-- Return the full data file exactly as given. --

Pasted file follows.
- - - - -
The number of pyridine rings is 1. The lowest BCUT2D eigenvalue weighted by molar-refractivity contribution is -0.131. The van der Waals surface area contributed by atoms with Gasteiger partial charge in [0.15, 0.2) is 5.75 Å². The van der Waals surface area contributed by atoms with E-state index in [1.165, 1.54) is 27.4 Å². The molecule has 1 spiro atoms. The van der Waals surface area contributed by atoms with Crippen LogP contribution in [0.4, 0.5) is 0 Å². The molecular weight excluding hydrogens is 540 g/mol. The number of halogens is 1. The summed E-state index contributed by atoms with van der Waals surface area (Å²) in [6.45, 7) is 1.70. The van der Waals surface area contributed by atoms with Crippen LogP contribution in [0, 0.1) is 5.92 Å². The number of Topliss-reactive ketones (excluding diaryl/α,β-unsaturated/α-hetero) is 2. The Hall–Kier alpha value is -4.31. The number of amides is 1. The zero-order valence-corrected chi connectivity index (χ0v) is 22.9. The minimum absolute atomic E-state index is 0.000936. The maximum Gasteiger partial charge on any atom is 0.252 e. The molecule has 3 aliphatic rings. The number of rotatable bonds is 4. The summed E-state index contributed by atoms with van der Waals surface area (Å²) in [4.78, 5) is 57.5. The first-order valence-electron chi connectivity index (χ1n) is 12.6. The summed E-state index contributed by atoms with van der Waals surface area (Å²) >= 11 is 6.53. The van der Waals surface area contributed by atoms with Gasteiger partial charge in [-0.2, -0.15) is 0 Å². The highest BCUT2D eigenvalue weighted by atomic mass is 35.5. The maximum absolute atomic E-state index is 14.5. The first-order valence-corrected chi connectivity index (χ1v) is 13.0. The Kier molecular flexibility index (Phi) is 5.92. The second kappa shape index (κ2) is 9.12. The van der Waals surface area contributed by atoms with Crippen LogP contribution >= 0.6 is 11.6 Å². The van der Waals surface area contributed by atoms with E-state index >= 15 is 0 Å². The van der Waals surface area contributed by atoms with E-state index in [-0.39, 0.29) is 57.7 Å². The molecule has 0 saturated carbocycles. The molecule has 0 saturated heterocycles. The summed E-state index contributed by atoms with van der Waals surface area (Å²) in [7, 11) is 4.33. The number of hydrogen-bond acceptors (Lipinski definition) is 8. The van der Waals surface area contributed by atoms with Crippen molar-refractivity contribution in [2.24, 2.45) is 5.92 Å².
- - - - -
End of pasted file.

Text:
The number of pyridine rings is 1. The lowest BCUT2D eigenvalue weighted by molar-refractivity contribution is -0.131. The van der Waals surface area contributed by atoms with Gasteiger partial charge in [0.15, 0.2) is 5.75 Å². The van der Waals surface area contributed by atoms with E-state index in [1.165, 1.54) is 27.4 Å². The molecule has 1 spiro atoms. The van der Waals surface area contributed by atoms with Crippen LogP contribution in [0.4, 0.5) is 0 Å². The molecular weight excluding hydrogens is 540 g/mol. The number of halogens is 1. The summed E-state index contributed by atoms with van der Waals surface area (Å²) in [6.45, 7) is 1.70. The van der Waals surface area contributed by atoms with Crippen LogP contribution in [0, 0.1) is 5.92 Å². The number of Topliss-reactive ketones (excluding diaryl/α,β-unsaturated/α-hetero) is 2. The Hall–Kier alpha value is -4.31. The number of amides is 1. The zero-order valence-corrected chi connectivity index (χ0v) is 22.9. The minimum absolute atomic E-state index is 0.000936. The maximum Gasteiger partial charge on any atom is 0.252 e. The molecule has 3 aliphatic rings. The number of rotatable bonds is 4. The summed E-state index contributed by atoms with van der Waals surface area (Å²) in [4.78, 5) is 57.5. The first-order valence-electron chi connectivity index (χ1n) is 12.6. The summed E-state index contributed by atoms with van der Waals surface area (Å²) >= 11 is 6.53. The van der Waals surface area contributed by atoms with Gasteiger partial charge in [-0.2, -0.15) is 0 Å². The highest BCUT2D eigenvalue weighted by atomic mass is 35.5. The maximum absolute atomic E-state index is 14.5. The first-order valence-corrected chi connectivity index (χ1v) is 13.0. The Kier molecular flexibility index (Phi) is 5.92. The second kappa shape index (κ2) is 9.12. The van der Waals surface area contributed by atoms with Crippen LogP contribution >= 0.6 is 11.6 Å². The van der Waals surface area contributed by atoms with E-state index >= 15 is 0 Å². The van der Waals surface area contributed by atoms with E-state index in [-0.39, 0.29) is 57.7 Å². The molecule has 0 saturated carbocycles. The molecule has 0 saturated heterocycles. The summed E-state index contributed by atoms with van der Waals surface area (Å²) in [7, 11) is 4.33. The number of hydrogen-bond acceptors (Lipinski definition) is 8. The van der Waals surface area contributed by atoms with Crippen molar-refractivity contribution in [2.24, 2.45) is 5.92 Å².